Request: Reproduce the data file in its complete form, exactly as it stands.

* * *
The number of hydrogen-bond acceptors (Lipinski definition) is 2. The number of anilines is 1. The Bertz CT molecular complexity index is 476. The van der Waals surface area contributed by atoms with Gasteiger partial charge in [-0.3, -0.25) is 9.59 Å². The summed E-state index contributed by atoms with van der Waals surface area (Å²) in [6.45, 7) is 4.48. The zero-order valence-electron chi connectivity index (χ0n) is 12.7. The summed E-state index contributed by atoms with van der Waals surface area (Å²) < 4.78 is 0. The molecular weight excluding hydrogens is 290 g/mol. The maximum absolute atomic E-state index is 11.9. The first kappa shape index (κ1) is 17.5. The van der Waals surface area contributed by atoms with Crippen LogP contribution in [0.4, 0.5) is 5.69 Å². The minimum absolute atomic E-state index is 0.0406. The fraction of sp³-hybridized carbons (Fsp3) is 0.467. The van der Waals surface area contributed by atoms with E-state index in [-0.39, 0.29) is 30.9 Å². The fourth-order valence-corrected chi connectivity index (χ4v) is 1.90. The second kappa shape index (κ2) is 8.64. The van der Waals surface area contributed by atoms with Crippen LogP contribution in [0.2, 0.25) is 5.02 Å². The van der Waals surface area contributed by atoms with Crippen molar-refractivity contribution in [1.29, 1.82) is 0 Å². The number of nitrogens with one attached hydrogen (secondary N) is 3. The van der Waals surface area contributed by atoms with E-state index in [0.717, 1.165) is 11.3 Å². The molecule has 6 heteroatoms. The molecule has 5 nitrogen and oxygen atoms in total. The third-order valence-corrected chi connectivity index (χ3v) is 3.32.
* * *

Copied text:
The number of hydrogen-bond acceptors (Lipinski definition) is 2. The number of anilines is 1. The Bertz CT molecular complexity index is 476. The van der Waals surface area contributed by atoms with Gasteiger partial charge in [-0.3, -0.25) is 9.59 Å². The summed E-state index contributed by atoms with van der Waals surface area (Å²) in [6.45, 7) is 4.48. The zero-order valence-electron chi connectivity index (χ0n) is 12.7. The summed E-state index contributed by atoms with van der Waals surface area (Å²) < 4.78 is 0. The molecular weight excluding hydrogens is 290 g/mol. The maximum absolute atomic E-state index is 11.9. The first kappa shape index (κ1) is 17.5. The van der Waals surface area contributed by atoms with Crippen LogP contribution in [0.4, 0.5) is 5.69 Å². The minimum absolute atomic E-state index is 0.0406. The fraction of sp³-hybridized carbons (Fsp3) is 0.467. The van der Waals surface area contributed by atoms with E-state index in [-0.39, 0.29) is 30.9 Å². The fourth-order valence-corrected chi connectivity index (χ4v) is 1.90. The second kappa shape index (κ2) is 8.64. The van der Waals surface area contributed by atoms with Crippen LogP contribution in [0.2, 0.25) is 5.02 Å². The van der Waals surface area contributed by atoms with Crippen molar-refractivity contribution in [1.29, 1.82) is 0 Å². The number of nitrogens with one attached hydrogen (secondary N) is 3. The van der Waals surface area contributed by atoms with E-state index in [0.717, 1.165) is 11.3 Å². The molecule has 6 heteroatoms. The molecule has 5 nitrogen and oxygen atoms in total. The third-order valence-corrected chi connectivity index (χ3v) is 3.32.